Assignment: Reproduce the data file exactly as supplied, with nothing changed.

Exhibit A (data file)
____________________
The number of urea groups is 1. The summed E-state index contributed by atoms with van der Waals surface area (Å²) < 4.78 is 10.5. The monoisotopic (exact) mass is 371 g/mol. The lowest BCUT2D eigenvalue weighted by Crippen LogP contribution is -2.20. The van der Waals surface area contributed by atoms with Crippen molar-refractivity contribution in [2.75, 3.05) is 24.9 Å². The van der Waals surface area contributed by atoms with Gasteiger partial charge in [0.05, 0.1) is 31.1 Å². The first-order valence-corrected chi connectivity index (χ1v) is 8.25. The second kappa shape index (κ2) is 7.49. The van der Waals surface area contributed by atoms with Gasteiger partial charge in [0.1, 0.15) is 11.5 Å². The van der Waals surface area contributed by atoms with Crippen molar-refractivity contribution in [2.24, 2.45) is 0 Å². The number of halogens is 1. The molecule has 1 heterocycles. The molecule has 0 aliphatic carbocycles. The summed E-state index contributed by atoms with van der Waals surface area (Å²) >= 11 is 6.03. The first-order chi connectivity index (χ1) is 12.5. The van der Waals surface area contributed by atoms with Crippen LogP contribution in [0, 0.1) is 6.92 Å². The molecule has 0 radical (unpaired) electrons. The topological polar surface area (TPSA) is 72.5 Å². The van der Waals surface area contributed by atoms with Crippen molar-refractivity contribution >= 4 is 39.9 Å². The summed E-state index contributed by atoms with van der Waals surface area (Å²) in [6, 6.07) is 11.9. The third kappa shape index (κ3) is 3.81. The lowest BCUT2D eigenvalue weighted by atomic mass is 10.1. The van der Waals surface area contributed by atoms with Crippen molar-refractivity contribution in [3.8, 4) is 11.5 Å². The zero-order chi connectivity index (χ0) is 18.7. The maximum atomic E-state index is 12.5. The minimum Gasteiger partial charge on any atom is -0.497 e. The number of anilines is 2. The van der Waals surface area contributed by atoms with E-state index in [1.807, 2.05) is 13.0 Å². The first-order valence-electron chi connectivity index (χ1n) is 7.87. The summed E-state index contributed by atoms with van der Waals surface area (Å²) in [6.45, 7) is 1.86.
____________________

The number of urea groups is 1. The summed E-state index contributed by atoms with van der Waals surface area (Å²) < 4.78 is 10.5. The monoisotopic (exact) mass is 371 g/mol. The lowest BCUT2D eigenvalue weighted by Crippen LogP contribution is -2.20. The van der Waals surface area contributed by atoms with Crippen molar-refractivity contribution in [2.75, 3.05) is 24.9 Å². The van der Waals surface area contributed by atoms with Gasteiger partial charge in [0.05, 0.1) is 31.1 Å². The first-order valence-corrected chi connectivity index (χ1v) is 8.25. The second kappa shape index (κ2) is 7.49. The van der Waals surface area contributed by atoms with Gasteiger partial charge in [0.1, 0.15) is 11.5 Å². The van der Waals surface area contributed by atoms with Crippen molar-refractivity contribution in [2.24, 2.45) is 0 Å². The number of halogens is 1. The molecule has 1 heterocycles. The molecule has 0 aliphatic carbocycles. The summed E-state index contributed by atoms with van der Waals surface area (Å²) >= 11 is 6.03. The first-order chi connectivity index (χ1) is 12.5. The van der Waals surface area contributed by atoms with Crippen LogP contribution in [0, 0.1) is 6.92 Å². The molecule has 0 radical (unpaired) electrons. The topological polar surface area (TPSA) is 72.5 Å². The van der Waals surface area contributed by atoms with Crippen molar-refractivity contribution >= 4 is 39.9 Å². The summed E-state index contributed by atoms with van der Waals surface area (Å²) in [6, 6.07) is 11.9. The third kappa shape index (κ3) is 3.81. The lowest BCUT2D eigenvalue weighted by atomic mass is 10.1. The van der Waals surface area contributed by atoms with Crippen molar-refractivity contribution in [3.8, 4) is 11.5 Å². The zero-order chi connectivity index (χ0) is 18.7. The maximum atomic E-state index is 12.5. The minimum Gasteiger partial charge on any atom is -0.497 e. The number of anilines is 2. The van der Waals surface area contributed by atoms with E-state index in [1.807, 2.05) is 13.0 Å². The first-order valence-electron chi connectivity index (χ1n) is 7.87. The summed E-state index contributed by atoms with van der Waals surface area (Å²) in [6.45, 7) is 1.86.